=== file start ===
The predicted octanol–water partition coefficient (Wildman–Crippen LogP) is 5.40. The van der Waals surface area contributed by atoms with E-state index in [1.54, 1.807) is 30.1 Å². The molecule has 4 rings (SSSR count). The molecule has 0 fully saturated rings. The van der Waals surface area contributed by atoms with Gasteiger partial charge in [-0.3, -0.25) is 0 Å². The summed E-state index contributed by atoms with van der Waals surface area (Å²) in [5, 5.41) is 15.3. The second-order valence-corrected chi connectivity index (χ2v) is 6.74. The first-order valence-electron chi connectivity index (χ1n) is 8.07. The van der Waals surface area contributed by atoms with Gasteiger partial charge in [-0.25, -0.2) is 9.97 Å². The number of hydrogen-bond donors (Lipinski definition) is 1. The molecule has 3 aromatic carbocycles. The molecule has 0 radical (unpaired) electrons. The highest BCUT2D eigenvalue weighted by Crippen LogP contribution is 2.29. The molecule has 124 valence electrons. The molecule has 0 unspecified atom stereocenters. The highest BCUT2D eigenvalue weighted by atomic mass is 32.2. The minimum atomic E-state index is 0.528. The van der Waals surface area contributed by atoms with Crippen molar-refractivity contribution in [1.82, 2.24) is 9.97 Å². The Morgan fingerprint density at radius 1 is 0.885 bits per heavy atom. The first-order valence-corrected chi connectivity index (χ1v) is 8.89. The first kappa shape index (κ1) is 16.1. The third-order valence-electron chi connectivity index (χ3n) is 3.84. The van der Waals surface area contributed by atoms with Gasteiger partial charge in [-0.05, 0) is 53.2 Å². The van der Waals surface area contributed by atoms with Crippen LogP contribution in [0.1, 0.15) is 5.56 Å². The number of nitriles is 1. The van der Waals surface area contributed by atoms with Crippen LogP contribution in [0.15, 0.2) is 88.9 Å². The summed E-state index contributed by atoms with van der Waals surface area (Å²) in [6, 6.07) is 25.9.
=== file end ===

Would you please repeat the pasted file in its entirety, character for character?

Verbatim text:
The predicted octanol–water partition coefficient (Wildman–Crippen LogP) is 5.40. The van der Waals surface area contributed by atoms with E-state index in [1.54, 1.807) is 30.1 Å². The molecule has 4 rings (SSSR count). The molecule has 0 fully saturated rings. The van der Waals surface area contributed by atoms with Gasteiger partial charge in [-0.3, -0.25) is 0 Å². The summed E-state index contributed by atoms with van der Waals surface area (Å²) in [5, 5.41) is 15.3. The second-order valence-corrected chi connectivity index (χ2v) is 6.74. The first-order valence-electron chi connectivity index (χ1n) is 8.07. The van der Waals surface area contributed by atoms with Gasteiger partial charge in [-0.25, -0.2) is 9.97 Å². The number of hydrogen-bond donors (Lipinski definition) is 1. The molecule has 3 aromatic carbocycles. The molecule has 0 radical (unpaired) electrons. The highest BCUT2D eigenvalue weighted by Crippen LogP contribution is 2.29. The molecule has 124 valence electrons. The molecule has 0 unspecified atom stereocenters. The highest BCUT2D eigenvalue weighted by atomic mass is 32.2. The minimum atomic E-state index is 0.528. The van der Waals surface area contributed by atoms with Crippen molar-refractivity contribution in [1.82, 2.24) is 9.97 Å². The Morgan fingerprint density at radius 1 is 0.885 bits per heavy atom. The first-order valence-corrected chi connectivity index (χ1v) is 8.89. The first kappa shape index (κ1) is 16.1. The third-order valence-electron chi connectivity index (χ3n) is 3.84. The van der Waals surface area contributed by atoms with Gasteiger partial charge in [-0.05, 0) is 53.2 Å². The van der Waals surface area contributed by atoms with Crippen LogP contribution in [0.1, 0.15) is 5.56 Å². The number of nitriles is 1. The van der Waals surface area contributed by atoms with Crippen LogP contribution in [0.15, 0.2) is 88.9 Å². The summed E-state index contributed by atoms with van der Waals surface area (Å²) in [6, 6.07) is 25.9.